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Backpacking - Six Ways to Save You Money
By Steven Gillman

As pack weights get lighter and going into the wilderness gets safer, backpacking also is getting more and more expensive. How do you save money without giving up the ultralight equipment and safety gear? Let's look at a few different ways.

Backpacking in the most remote places has become much safer now that there are personal locator beacons. One I recently saw advertised lets you call for help to 911 and family or friends at the touch of a button. It will even locate you on Google maps so others can see exactly where you are. Of course, at almost $200 for the device plus an annual fee of $100 per year for the service, it isn't cheap.

My alternative? Just bring your cell phone and GPS unit. If you already own the phone you will only have to buy the GPS, and using it is free. When in trouble you can call for help on your phone and give the coordinates of where you are. They can type them into an online service themselves to see where you are on a map. Since your cell phone probably isn't satellite based, coverage won't be quite as good as the expensive locator, but it is a reasonable way to save money. Here are five more.

1. Buy used gear.

I would never buy an old sleeping bag, because the filling gets destroyed with time. On the other hand, there is nothing wrong with used aluminum pans or tent stakes. I have seen both in thrift stores for a fraction of what they cost new. You can also find some decent backpacking equipment online at either Ebay or in outdoor forums which allow users to sell their old gear.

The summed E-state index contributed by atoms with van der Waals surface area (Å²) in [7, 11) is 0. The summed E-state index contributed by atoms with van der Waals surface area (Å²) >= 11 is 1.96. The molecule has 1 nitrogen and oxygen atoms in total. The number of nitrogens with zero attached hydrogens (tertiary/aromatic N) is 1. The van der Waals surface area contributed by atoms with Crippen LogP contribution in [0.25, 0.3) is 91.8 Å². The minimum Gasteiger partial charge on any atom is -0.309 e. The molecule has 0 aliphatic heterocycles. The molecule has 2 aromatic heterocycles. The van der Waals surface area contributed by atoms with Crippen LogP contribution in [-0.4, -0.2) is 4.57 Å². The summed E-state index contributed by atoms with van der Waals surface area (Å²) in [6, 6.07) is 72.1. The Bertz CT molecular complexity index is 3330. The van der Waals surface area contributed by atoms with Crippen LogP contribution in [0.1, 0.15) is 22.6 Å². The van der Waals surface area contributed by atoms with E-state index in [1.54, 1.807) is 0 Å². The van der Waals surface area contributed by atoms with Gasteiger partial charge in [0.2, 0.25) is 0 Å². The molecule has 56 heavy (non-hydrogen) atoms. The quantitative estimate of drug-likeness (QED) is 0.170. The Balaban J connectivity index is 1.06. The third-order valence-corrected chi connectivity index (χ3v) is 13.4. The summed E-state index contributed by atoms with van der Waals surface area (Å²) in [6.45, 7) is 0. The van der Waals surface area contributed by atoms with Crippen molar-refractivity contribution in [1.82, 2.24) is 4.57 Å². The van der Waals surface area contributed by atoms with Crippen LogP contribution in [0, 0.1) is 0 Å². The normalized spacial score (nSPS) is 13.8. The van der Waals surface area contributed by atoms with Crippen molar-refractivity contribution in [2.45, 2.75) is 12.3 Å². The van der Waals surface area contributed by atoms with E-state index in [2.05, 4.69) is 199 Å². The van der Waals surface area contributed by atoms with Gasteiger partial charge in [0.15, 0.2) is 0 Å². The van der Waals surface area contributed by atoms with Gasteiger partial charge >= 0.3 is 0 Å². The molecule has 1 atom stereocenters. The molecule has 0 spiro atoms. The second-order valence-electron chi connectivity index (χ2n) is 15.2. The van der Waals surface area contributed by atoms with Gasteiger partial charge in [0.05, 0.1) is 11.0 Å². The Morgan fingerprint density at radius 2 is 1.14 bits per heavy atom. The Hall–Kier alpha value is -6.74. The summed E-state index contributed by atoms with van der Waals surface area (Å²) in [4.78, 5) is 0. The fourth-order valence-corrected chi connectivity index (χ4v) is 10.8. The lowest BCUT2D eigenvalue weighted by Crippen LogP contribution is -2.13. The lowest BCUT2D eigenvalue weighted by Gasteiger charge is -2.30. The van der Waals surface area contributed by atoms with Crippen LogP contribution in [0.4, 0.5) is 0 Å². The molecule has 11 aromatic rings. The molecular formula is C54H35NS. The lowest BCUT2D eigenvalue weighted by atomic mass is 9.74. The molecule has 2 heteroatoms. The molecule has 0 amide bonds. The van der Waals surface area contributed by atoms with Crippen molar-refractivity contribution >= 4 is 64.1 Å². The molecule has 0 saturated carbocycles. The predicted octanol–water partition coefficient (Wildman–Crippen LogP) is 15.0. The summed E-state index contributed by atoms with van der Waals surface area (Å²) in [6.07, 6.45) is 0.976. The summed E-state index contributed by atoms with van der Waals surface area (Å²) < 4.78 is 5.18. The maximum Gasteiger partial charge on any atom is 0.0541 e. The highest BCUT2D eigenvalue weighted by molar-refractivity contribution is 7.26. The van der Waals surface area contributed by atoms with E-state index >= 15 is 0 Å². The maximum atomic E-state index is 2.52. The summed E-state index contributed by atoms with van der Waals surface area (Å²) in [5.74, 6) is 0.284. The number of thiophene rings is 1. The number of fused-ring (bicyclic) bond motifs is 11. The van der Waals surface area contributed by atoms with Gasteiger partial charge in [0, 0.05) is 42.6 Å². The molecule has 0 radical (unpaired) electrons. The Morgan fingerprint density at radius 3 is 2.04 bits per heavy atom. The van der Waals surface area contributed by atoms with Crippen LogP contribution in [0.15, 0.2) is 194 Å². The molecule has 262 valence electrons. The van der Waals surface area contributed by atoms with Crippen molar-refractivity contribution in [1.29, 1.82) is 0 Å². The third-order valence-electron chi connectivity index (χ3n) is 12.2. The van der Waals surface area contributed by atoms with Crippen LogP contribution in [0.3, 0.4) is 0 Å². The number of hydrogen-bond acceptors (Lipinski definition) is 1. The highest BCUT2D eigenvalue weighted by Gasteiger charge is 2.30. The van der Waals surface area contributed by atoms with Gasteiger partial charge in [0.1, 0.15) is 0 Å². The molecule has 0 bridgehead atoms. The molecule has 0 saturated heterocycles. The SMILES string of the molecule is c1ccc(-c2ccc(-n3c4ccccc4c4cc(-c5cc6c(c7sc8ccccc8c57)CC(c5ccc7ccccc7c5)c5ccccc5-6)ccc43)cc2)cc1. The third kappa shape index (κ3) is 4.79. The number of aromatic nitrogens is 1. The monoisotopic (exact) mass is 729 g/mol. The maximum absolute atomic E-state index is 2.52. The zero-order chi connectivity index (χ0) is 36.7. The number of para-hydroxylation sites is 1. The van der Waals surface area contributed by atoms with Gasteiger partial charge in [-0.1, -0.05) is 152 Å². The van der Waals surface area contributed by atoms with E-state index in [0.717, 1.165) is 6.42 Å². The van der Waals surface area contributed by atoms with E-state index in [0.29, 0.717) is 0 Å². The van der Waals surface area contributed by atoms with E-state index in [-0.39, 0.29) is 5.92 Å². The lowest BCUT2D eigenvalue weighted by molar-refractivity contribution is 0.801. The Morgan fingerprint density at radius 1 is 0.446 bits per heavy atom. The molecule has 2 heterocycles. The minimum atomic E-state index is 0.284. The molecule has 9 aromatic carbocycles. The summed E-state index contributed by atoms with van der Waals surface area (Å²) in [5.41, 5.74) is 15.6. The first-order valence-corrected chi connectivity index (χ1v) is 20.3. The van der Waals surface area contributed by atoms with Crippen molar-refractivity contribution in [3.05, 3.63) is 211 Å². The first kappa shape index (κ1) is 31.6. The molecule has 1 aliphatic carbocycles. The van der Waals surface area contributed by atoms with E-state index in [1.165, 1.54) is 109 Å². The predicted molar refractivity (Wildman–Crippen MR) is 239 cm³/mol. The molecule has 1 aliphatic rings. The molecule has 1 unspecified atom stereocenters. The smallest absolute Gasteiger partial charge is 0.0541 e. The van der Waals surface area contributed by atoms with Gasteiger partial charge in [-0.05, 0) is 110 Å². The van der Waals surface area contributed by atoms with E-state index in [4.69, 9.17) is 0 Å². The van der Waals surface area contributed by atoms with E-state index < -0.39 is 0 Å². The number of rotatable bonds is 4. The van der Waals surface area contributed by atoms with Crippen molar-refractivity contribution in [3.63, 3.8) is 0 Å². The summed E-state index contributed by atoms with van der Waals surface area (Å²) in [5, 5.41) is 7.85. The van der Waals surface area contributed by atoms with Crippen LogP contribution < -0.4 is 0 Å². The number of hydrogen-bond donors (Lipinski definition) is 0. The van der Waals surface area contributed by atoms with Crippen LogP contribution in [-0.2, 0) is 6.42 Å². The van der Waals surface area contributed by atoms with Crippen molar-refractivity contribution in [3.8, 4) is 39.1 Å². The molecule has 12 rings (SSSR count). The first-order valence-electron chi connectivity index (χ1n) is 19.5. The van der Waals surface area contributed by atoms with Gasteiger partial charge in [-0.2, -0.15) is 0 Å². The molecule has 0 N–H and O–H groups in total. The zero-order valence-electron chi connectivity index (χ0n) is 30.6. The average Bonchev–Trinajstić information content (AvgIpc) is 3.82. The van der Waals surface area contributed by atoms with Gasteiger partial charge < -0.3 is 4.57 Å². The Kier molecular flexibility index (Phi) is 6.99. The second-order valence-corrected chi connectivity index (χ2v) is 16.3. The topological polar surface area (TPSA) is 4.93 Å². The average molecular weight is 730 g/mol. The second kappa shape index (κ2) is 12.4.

2. Stay close to home.

A big part of the expense of backpacking can be the travel expenses to get to the trailhead. But do you really have to go 2,000 miles to backpack somewhere beautiful? If you intend to eventually hike some of the trails closer to home, why not start with them? Inevitably there will be destinations you never get to, so why not have them be the more expensive ones?

3. Buy real foods.

Forget the expensive freeze-dried backpacker's meals. Bring nuts, granola and other inexpensive real foods. For cooked meals, bring instant brown rice and a fast-cooking legume like red lentils. Noodles with olive oil, parmesan cheese and spices can be more delicious than a freeze-dried dinner and cost only a fourth as much. Many supermarket foods are better than specialty "backpacking meals" in my opinion.

4. Buy regular clothing.

Contrary to the impression given by outdoor clothing manufacturers, you don't need a new high-tech wardrobe to get out into the wilderness. Instead of a $16 super-wicking t-shirt, try a 50/50 cotton polyester blend t-shirt from Wal-Mart for $4. It will probably be more comfortable, and dry almost as fast if it gets wet. In a warm climate with brief summer showers you can forgo the $120 waterproof/breathable rain jacket in favor of a $20 low-tech one, or even a $2 emergency poncho. There are usually ways to save a lot of money on clothing if you consider where you'll be going and what is truly necessary.

5. Base camp.

If you just want to get out and hike, you might consider camping in your car or in a cheap tent next to it. You can hike all day with just water, food, and the few other things you need in any cheap day pack (buy it used at a thrift store to save money), and return to the car to sleep. You don't need a great sleeping bag, backpack, tent or other expensive gear if you don't plan to spend your nights out there in the woods. This technically isn't backpacking, but perhaps the point for you is just to see and hike in some beautiful places, and on a budget.

Copyright Steve Gillman. To get an ebook on Lightweight Backpacking for FREE, as well as photos, gear recommendations, and a new wilderness survival section, visit:

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Like this article?  You may also enjoy:  Cheap Backpacking by Steve Gillman, Do Walking Sticks Conserve Energy? by Steve Gillman, Ultralight vs Traditional Backpacking by Steve Gillman, and Breakfast Recipes by Steve Gillman


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